CHOP Leadership Education in Adolescent Health (LEAH) Program

The Children’s Hospital of Philadelphia (CHOP) Leadership Education in Adolescent and Young Adult Health (LEAH) Program is supported by a federal training grant from the Maternal and Child Health Bureau.

CHOP LEAH Program mission

The goal of the CHOP LEAH Program is to improve the health and well-being of adolescents and young adults (AYA) by training the next generation of leaders focused on young people 10-26 years of age, including leaders in the five core disciplines: medicine, nursing, nutrition, psychology, and social work.

We accomplish this by providing high quality interdisciplinary leadership graduate and postgraduate training focused on improving the health and well-being of AYA and meeting AYA Healthy People 2020 goals. 

The CHOP LEAH Program leverages the substantial institutional strengths of The University of Pennsylvania (PENN), CHOP, the Division of Adolescent Medicine at CHOP, as well as the longstanding clinical, research, and teaching collaborations among our outstanding faculty.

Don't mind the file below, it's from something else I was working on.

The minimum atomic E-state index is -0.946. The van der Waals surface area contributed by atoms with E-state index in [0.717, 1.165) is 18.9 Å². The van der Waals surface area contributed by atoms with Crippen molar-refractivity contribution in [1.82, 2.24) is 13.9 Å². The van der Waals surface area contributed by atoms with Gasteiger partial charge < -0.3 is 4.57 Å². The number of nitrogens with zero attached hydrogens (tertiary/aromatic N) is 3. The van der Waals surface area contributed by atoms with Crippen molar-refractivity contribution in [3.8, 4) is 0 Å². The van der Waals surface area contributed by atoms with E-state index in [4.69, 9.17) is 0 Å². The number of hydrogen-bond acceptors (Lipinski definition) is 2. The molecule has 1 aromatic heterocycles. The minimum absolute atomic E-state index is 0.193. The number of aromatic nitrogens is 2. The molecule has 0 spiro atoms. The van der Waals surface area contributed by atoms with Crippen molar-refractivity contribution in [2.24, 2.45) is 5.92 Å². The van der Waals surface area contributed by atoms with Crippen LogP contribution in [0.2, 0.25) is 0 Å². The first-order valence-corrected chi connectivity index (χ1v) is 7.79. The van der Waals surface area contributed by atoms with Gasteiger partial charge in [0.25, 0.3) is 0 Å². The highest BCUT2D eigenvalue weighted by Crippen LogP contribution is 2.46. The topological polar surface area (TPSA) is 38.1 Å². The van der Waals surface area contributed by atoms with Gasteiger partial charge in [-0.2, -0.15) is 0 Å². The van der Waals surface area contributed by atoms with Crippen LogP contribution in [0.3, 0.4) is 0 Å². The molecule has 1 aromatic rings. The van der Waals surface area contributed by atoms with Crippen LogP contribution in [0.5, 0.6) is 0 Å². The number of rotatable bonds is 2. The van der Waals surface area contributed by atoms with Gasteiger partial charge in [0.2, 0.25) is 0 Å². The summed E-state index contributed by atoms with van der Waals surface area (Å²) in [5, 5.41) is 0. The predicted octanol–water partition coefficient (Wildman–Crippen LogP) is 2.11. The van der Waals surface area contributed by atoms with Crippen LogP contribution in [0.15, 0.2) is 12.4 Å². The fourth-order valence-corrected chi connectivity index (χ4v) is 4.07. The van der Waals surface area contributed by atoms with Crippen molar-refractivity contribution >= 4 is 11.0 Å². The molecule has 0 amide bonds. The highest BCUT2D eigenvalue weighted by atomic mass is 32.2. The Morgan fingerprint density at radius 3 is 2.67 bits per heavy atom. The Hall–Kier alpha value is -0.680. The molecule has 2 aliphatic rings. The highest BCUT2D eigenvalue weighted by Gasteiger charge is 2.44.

The Division of Adolescent Medicine, created in 1998, is part of a world-class pediatric center that provides comprehensive, interdisciplinary, patient/family-centered, culturally competent clinical care for children, adolescents, and young adults. Services are provided at CHOP's Main Hospital and through a network of 33 pediatric primary care practices located in Pennsylvania and New Jersey. The Division runs robust interdisciplinary programs, including an Inpatient Adolescent Medicine Service, Adolescent Specialty Clinic, Adolescent Primary Care Clinic co-located with Title X Family Planning, and an on-site clinic at Covenant House PA which serves homeless youth.